Horace Pippin (1888-1946), now one of the most renowned African American artists, began painting as physical therapy to recover from an arm injury sustained in World World I. This self-taught artist kept an illustrated journal of his war time experiences that would later inform his artwork.
During the onset of Pippin’s painting career in the 1930s, the lifestyle of the South was being explored and celebrated in media like George Gershwin’s opera, Porgy and Bess (1935), and the book Gone With the Wind (1936). It was during this period that Horace Pippin was discovered through his painting, Cabin in the Cotton.
The art critic and curator, Christian Brinton (1870-1942) and the illustrator, N. C. Wyeth (1882-1945) spotted Cabin in the Cotton in the window of a shoe repair shop in Pippin’s home town, West Chester, Pennsylvania. After the popular actor Charles Laughton purchased Cabin in 1940, Horace Pippin was on his way to becoming one of the most lauded American painters of the mid-twentieth century.
The range of subjects Pippin painted was diverse: interior scenes, portraits, landscapes and even a series of works about the abolitionist, John Brown (whose killing was allegedly seen by Pippin’s grandmother, a former slave). It was his fortune that self-taught American painters and their “primitive” styles were in vogue in the 30s when Cabin in the Woods was discovered. Its saturated palette and thick, textured brushstrokes became typical of Pippin’s style.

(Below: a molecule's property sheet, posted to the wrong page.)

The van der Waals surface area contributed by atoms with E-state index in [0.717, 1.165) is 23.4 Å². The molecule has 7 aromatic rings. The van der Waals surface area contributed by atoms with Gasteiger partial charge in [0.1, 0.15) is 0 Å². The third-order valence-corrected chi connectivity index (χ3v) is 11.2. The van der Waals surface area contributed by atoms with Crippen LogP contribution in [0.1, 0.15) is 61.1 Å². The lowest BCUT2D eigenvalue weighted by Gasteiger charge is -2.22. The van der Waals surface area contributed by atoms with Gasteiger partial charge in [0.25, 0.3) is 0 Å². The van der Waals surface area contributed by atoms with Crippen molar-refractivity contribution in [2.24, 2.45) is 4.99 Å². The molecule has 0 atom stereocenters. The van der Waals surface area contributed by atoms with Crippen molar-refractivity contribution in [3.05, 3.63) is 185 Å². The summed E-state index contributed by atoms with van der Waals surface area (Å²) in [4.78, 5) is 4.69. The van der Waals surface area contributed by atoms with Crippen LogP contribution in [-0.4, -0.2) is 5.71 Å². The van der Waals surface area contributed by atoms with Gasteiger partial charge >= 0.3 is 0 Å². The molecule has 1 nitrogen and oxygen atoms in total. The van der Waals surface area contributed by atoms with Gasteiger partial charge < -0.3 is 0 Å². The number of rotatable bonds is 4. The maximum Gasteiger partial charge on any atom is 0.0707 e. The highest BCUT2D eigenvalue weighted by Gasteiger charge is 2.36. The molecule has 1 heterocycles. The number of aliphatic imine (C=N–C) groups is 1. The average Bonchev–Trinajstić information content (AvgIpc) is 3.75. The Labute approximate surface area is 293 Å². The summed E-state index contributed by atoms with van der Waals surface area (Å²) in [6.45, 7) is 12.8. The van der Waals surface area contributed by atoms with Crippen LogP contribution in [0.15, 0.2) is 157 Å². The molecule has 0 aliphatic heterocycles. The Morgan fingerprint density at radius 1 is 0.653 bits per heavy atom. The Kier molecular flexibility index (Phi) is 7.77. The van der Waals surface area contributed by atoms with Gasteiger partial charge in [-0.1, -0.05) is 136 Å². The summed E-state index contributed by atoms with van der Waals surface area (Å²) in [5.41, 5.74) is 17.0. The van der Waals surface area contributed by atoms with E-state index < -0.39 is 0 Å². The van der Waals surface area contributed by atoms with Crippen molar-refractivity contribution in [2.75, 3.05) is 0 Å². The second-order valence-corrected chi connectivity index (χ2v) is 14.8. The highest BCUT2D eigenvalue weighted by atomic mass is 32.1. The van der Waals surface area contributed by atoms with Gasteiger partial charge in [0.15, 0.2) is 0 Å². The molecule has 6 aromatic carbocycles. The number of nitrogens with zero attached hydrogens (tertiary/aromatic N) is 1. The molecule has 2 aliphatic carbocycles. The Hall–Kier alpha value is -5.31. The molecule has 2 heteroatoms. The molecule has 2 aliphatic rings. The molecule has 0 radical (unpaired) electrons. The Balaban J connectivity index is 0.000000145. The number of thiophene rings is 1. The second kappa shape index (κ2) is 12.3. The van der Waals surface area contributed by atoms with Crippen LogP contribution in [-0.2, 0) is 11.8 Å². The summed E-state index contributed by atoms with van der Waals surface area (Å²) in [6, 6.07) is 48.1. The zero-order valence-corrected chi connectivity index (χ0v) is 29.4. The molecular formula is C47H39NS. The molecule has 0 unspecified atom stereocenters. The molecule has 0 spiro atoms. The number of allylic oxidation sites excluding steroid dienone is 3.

According to the Art Institute of Chicago, the painting’s composition references the opening and closing scenes in a 1932 film starring Bette Davis and titled… Cabin in the Woods. That same year, two popular singers, Cab Calloway and Bing Crosby, each produced his own version of a song of the same name.
I’d add “brilliant marketer” to Pippin’s list of talents!
Domino Players is one of the most famous paintings by Horace Pippin, and isa characteristically intimate interior setting. By invoking childhood memories of every day life of his family and friends – as they played games, sewed, tended children, smoked – he offered a rare, insider’s glance into African American family life. Here, a young boy, likely Pippin or his younger brother, peers directly at the viewer, pleading for sympathy with his boredom. The cold neutral palette of the spartan room is punctuated by the colors of the quilt and the intense reds scattered throughout the painting.
There is an undercurrent of ambiguity and danger here, too: the open scissors on the floor seem disproportionately scaled and the flames in the fire resemble pointed, sharp teeth.
Although different in mood than Domino Players, The Barracks shares a similar palette of “restrained colors, black, white, gray, with touches of red”, according to Duncan Phillips, the founder of the Phillips Collection. It clearly references his stint in the New York 15th
National Guard, an African American unit that became the 369th Infantry Regiment after incorporation into the U. S. Army.
In The Barracks, Pippin captures the stark, claustrophobic life of the soldier while painfully reminding the viewer that even in war and national crisis, segregation prevailed.
Despite his recognition as one of the leading America painters of his time, Pippin’s total output comprised only about 140 paintings, mainly due to his immobile arm. One of the last of these was his Self-Portrait (above, left), one of only two self portraits painted during his brief life of 56 years.
Question: Do you see lurking danger in the scissors and fire (and perhaps even in the jagged red flames of the oil lamp)?